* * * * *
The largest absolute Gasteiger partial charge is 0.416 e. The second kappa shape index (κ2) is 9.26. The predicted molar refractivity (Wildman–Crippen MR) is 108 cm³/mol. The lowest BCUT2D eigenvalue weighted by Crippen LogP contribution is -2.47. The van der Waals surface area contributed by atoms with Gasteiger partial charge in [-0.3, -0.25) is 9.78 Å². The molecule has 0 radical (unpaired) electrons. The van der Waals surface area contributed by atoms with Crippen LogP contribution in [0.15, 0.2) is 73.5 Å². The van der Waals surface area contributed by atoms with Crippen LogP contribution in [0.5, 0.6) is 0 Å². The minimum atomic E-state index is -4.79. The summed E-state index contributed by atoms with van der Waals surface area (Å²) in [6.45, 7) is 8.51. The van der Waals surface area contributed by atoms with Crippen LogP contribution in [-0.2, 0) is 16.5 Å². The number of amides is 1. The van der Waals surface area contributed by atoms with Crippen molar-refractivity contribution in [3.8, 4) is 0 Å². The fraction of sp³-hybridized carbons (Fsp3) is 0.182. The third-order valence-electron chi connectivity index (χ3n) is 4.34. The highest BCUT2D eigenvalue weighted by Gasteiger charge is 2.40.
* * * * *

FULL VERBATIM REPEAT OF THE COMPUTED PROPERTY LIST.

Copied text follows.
The largest absolute Gasteiger partial charge is 0.416 e. The second kappa shape index (κ2) is 9.26. The predicted molar refractivity (Wildman–Crippen MR) is 108 cm³/mol. The lowest BCUT2D eigenvalue weighted by Crippen LogP contribution is -2.47. The van der Waals surface area contributed by atoms with Gasteiger partial charge in [-0.3, -0.25) is 9.78 Å². The molecule has 0 radical (unpaired) electrons. The van der Waals surface area contributed by atoms with Crippen LogP contribution in [0.15, 0.2) is 73.5 Å². The van der Waals surface area contributed by atoms with Crippen LogP contribution in [0.5, 0.6) is 0 Å². The minimum atomic E-state index is -4.79. The summed E-state index contributed by atoms with van der Waals surface area (Å²) in [6.45, 7) is 8.51. The van der Waals surface area contributed by atoms with Crippen LogP contribution in [-0.2, 0) is 16.5 Å². The number of amides is 1. The van der Waals surface area contributed by atoms with Crippen molar-refractivity contribution in [3.8, 4) is 0 Å². The fraction of sp³-hybridized carbons (Fsp3) is 0.182. The third-order valence-electron chi connectivity index (χ3n) is 4.34. The highest BCUT2D eigenvalue weighted by Gasteiger charge is 2.40.